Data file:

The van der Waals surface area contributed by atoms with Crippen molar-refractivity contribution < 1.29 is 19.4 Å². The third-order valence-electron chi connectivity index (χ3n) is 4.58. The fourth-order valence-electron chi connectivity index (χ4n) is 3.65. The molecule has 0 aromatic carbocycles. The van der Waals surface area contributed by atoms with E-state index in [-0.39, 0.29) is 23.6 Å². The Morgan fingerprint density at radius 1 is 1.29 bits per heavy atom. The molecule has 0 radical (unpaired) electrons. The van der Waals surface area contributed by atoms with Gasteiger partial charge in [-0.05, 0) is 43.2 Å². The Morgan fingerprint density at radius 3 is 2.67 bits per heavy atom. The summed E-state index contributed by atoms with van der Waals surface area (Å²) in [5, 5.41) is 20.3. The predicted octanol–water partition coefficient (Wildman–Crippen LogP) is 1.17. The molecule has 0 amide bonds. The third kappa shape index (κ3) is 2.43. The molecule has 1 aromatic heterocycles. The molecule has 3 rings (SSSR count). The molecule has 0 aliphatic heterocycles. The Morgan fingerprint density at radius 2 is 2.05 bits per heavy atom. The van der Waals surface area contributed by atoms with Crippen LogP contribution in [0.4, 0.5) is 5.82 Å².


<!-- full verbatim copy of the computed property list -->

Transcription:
The van der Waals surface area contributed by atoms with Crippen molar-refractivity contribution < 1.29 is 19.4 Å². The third-order valence-electron chi connectivity index (χ3n) is 4.58. The fourth-order valence-electron chi connectivity index (χ4n) is 3.65. The molecule has 0 aromatic carbocycles. The van der Waals surface area contributed by atoms with E-state index in [-0.39, 0.29) is 23.6 Å². The Morgan fingerprint density at radius 1 is 1.29 bits per heavy atom. The molecule has 0 radical (unpaired) electrons. The van der Waals surface area contributed by atoms with Gasteiger partial charge in [-0.05, 0) is 43.2 Å². The Morgan fingerprint density at radius 3 is 2.67 bits per heavy atom. The summed E-state index contributed by atoms with van der Waals surface area (Å²) in [5, 5.41) is 20.3. The predicted octanol–water partition coefficient (Wildman–Crippen LogP) is 1.17. The molecule has 0 amide bonds. The third kappa shape index (κ3) is 2.43. The molecule has 1 aromatic heterocycles. The molecule has 3 rings (SSSR count). The molecule has 0 aliphatic heterocycles. The Morgan fingerprint density at radius 2 is 2.05 bits per heavy atom. The van der Waals surface area contributed by atoms with Crippen LogP contribution in [0.4, 0.5) is 5.82 Å².